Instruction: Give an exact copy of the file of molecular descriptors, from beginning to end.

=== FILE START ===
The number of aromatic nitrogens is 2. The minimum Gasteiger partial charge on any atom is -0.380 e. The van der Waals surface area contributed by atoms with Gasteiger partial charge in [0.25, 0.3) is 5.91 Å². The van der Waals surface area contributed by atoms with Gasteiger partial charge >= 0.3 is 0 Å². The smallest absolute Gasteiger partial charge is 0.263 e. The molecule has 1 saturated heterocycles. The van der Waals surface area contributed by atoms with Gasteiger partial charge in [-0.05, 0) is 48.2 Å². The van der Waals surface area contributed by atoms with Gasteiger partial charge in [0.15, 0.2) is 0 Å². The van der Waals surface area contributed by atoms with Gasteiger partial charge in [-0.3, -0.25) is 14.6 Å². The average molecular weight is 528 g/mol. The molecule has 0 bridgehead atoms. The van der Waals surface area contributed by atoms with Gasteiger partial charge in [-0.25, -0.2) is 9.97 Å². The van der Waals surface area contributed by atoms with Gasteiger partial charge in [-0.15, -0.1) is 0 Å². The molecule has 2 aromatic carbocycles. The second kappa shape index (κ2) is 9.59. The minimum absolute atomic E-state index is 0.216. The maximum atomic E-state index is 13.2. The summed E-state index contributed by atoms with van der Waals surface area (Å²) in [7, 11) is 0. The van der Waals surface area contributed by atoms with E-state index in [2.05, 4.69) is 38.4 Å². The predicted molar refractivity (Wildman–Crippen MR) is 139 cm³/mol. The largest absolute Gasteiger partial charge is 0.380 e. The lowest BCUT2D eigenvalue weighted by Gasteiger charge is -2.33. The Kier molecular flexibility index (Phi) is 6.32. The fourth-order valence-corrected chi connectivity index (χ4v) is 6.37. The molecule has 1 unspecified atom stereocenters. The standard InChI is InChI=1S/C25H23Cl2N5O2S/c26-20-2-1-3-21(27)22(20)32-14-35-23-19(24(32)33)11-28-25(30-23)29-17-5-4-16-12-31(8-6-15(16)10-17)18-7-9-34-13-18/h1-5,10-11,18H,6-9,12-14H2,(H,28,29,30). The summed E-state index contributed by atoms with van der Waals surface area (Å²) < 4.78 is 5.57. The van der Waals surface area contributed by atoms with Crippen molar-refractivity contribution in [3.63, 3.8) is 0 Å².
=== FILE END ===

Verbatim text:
The number of aromatic nitrogens is 2. The minimum Gasteiger partial charge on any atom is -0.380 e. The van der Waals surface area contributed by atoms with Gasteiger partial charge in [0.25, 0.3) is 5.91 Å². The van der Waals surface area contributed by atoms with Gasteiger partial charge >= 0.3 is 0 Å². The smallest absolute Gasteiger partial charge is 0.263 e. The molecule has 1 saturated heterocycles. The van der Waals surface area contributed by atoms with Gasteiger partial charge in [-0.05, 0) is 48.2 Å². The van der Waals surface area contributed by atoms with Gasteiger partial charge in [0.15, 0.2) is 0 Å². The van der Waals surface area contributed by atoms with Gasteiger partial charge in [-0.3, -0.25) is 14.6 Å². The average molecular weight is 528 g/mol. The molecule has 0 bridgehead atoms. The van der Waals surface area contributed by atoms with Gasteiger partial charge in [-0.25, -0.2) is 9.97 Å². The van der Waals surface area contributed by atoms with Gasteiger partial charge in [-0.15, -0.1) is 0 Å². The molecule has 2 aromatic carbocycles. The second kappa shape index (κ2) is 9.59. The minimum absolute atomic E-state index is 0.216. The maximum atomic E-state index is 13.2. The summed E-state index contributed by atoms with van der Waals surface area (Å²) in [7, 11) is 0. The van der Waals surface area contributed by atoms with E-state index in [2.05, 4.69) is 38.4 Å². The predicted molar refractivity (Wildman–Crippen MR) is 139 cm³/mol. The largest absolute Gasteiger partial charge is 0.380 e. The lowest BCUT2D eigenvalue weighted by Gasteiger charge is -2.33. The Kier molecular flexibility index (Phi) is 6.32. The fourth-order valence-corrected chi connectivity index (χ4v) is 6.37. The molecule has 1 unspecified atom stereocenters. The standard InChI is InChI=1S/C25H23Cl2N5O2S/c26-20-2-1-3-21(27)22(20)32-14-35-23-19(24(32)33)11-28-25(30-23)29-17-5-4-16-12-31(8-6-15(16)10-17)18-7-9-34-13-18/h1-5,10-11,18H,6-9,12-14H2,(H,28,29,30). The summed E-state index contributed by atoms with van der Waals surface area (Å²) < 4.78 is 5.57. The van der Waals surface area contributed by atoms with Crippen molar-refractivity contribution in [3.63, 3.8) is 0 Å².